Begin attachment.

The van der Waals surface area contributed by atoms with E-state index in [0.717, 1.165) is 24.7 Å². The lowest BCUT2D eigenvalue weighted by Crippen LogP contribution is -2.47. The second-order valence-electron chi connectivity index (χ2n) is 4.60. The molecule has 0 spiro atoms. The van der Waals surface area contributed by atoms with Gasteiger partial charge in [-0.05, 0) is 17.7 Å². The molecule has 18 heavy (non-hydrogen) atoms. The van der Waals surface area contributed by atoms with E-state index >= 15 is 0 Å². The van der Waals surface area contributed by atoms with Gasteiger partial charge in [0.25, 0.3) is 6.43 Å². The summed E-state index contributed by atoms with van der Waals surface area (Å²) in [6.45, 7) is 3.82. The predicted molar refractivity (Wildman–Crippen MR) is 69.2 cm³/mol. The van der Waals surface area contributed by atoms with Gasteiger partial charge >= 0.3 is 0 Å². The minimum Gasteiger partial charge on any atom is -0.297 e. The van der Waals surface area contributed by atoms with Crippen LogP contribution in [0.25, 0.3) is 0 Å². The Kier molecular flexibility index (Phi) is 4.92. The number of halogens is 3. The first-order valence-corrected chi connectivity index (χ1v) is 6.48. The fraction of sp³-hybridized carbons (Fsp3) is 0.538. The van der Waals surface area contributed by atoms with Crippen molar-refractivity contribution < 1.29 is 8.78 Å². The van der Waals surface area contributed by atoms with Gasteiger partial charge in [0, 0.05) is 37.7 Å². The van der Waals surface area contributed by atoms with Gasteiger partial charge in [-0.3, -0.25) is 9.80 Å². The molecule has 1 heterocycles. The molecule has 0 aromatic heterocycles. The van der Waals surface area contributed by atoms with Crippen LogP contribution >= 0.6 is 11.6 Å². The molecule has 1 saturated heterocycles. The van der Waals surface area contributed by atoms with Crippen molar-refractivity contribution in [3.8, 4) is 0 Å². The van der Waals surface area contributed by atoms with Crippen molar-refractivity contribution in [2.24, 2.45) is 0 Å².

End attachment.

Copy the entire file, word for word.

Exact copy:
The van der Waals surface area contributed by atoms with E-state index in [0.717, 1.165) is 24.7 Å². The lowest BCUT2D eigenvalue weighted by Crippen LogP contribution is -2.47. The second-order valence-electron chi connectivity index (χ2n) is 4.60. The molecule has 0 spiro atoms. The van der Waals surface area contributed by atoms with Gasteiger partial charge in [-0.05, 0) is 17.7 Å². The molecule has 18 heavy (non-hydrogen) atoms. The van der Waals surface area contributed by atoms with E-state index >= 15 is 0 Å². The van der Waals surface area contributed by atoms with Gasteiger partial charge in [0.25, 0.3) is 6.43 Å². The summed E-state index contributed by atoms with van der Waals surface area (Å²) in [6.45, 7) is 3.82. The predicted molar refractivity (Wildman–Crippen MR) is 69.2 cm³/mol. The van der Waals surface area contributed by atoms with Gasteiger partial charge >= 0.3 is 0 Å². The minimum Gasteiger partial charge on any atom is -0.297 e. The van der Waals surface area contributed by atoms with Crippen LogP contribution in [0.25, 0.3) is 0 Å². The Kier molecular flexibility index (Phi) is 4.92. The number of halogens is 3. The first-order valence-corrected chi connectivity index (χ1v) is 6.48. The fraction of sp³-hybridized carbons (Fsp3) is 0.538. The van der Waals surface area contributed by atoms with Crippen molar-refractivity contribution < 1.29 is 8.78 Å². The van der Waals surface area contributed by atoms with Gasteiger partial charge in [0, 0.05) is 37.7 Å². The van der Waals surface area contributed by atoms with Gasteiger partial charge in [-0.3, -0.25) is 9.80 Å². The molecule has 1 heterocycles. The molecule has 0 aromatic heterocycles. The van der Waals surface area contributed by atoms with Crippen LogP contribution >= 0.6 is 11.6 Å². The molecule has 1 saturated heterocycles. The van der Waals surface area contributed by atoms with Crippen molar-refractivity contribution in [3.8, 4) is 0 Å². The van der Waals surface area contributed by atoms with Crippen molar-refractivity contribution in [2.24, 2.45) is 0 Å².